Among the draft resolutions before the Assembly is a text on assistance to survivors of the 1994 genocide in Rwanda, particularly orphans, widows and victims of sexual violence (document A/60/L.34 and amendments contained in L.35), by which the Assembly, firmly convinced of the need to restore the dignity of the survivors of the tragedy which would help to promote reconciliation and healing in Rwanda, would request the Secretary-General to establish, within existing resources, an outreach programme entitled “The Rwanda Genocide and the United Nations.”
The Secretary-General would also be requested to identify measures to mobilize civil society for Rwanda victim remembrance and education, in order to help prevent future acts of genocide, and to report to the Assembly on the establishment of the programme within six months. The text also requests the General Assembly to consider adding an additional item to the agenda of the Assembly’s sixty-second session.
Also before the Assembly is a text on assistance to the Palestinian people (document A/60/L.36), by which it would emphasize the importance of the safety and well-being of all children in the Middle East region, and express its grave concern at the deterioration in the living conditions of the Palestinian people throughout the Occupied Territories, which constitutes a mounting humanitarian crisis.
Stressing the need for the full engagement of the United Nations in the process of building Palestinian institutions and in providing broad assistance to the Palestinian people, the text would have the Assembly call upon the international community to provide urgently needed assistance and services in an effort to alleviate the dire humanitarian crisis being faced by Palestinian children and their families, and to help in the reconstruction of relevant Palestinian institutions. The draft would also have the Assembly urge Member States to open their markets to exports of Palestinian products on the most favourable terms, consistent with appropriate trading rules.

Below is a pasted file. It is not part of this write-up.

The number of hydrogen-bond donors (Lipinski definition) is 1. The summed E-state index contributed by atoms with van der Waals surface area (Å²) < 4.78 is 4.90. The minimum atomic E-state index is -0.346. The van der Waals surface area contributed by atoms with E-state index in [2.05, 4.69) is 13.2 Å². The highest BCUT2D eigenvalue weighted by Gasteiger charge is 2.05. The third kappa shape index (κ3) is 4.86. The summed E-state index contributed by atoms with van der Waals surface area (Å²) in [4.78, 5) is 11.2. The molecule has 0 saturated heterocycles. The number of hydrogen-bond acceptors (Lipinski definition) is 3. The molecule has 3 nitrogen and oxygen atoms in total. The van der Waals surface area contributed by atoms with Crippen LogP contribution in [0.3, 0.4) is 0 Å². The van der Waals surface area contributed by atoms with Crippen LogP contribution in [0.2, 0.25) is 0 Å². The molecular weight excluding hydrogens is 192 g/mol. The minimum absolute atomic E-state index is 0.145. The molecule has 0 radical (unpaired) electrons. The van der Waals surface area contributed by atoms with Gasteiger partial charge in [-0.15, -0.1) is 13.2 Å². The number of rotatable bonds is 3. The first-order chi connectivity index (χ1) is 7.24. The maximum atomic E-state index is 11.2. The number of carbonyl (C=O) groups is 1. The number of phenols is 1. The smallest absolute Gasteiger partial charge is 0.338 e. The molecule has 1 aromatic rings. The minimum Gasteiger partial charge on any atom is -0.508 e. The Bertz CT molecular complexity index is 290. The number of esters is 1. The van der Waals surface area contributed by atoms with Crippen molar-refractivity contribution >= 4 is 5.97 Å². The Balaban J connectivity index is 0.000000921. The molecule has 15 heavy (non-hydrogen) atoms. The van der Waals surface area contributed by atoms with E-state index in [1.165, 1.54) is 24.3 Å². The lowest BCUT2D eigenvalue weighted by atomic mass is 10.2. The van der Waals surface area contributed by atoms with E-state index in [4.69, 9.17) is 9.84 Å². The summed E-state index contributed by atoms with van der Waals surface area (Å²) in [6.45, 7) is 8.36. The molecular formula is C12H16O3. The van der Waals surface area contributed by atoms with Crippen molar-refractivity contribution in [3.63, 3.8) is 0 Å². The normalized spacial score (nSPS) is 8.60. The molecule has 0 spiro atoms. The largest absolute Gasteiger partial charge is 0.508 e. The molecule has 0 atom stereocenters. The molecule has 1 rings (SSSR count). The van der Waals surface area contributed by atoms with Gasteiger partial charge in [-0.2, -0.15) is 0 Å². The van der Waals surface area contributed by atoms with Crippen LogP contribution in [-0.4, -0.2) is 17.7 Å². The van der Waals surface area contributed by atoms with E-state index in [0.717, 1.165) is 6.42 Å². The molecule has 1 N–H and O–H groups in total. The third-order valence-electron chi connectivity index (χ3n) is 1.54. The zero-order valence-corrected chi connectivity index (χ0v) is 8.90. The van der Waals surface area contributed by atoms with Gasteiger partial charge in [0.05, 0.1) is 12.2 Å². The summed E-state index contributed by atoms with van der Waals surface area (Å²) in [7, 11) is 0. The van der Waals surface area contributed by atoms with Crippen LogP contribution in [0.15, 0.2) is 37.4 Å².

By a draft resolution on safety and security of humanitarian personnel and protection of United Nations personnel (document A/60/L.37), the Assembly would express its deep concern at the dangers and security risks faced by United Nations and other humanitarian workers in the field, and strongly condemn acts of murder and other forms of violence; rape and sexual assault and all forms of violence committed particularly against women; intimidation, armed robbery, abduction, hostage-taking, kidnapping; and attacks on humanitarian convoys and acts of property destruction and looting.
The Assembly would also express its concern at the increased occurrence of such attacks and violence and would, therefore, strongly urge all States to take necessary measures to ensure the safety and security of humanitarian personnel, and United Nations and associated humanitarian personnel. It would also have the Assembly call upon Governments and parties in complex humanitarian emergencies, in particular in armed conflicts and in post-conflict situations in countries in which relief workers are operating, to cooperate fully with the United Nations and other humanitarian agencies and organizations to ensure the safe and unhindered access of aid workers and delivery of supplies and equipment.
The Assembly will also take up a draft resolution on strengthening the coordination of emergency humanitarian assistance of the United Nations (document A/60/L.38), by which it would express its concern about the need to mobilize adequate support, including financial resources, for emergency humanitarian assistance at all levels, and decide to upgrade the current Central Emergency Revolving Fund into the Central Emergency Response Fund by including a grant element based on voluntary contributions, to be replenished at regular intervals, so as to ensure a more predictable and timely response to humanitarian emergencies.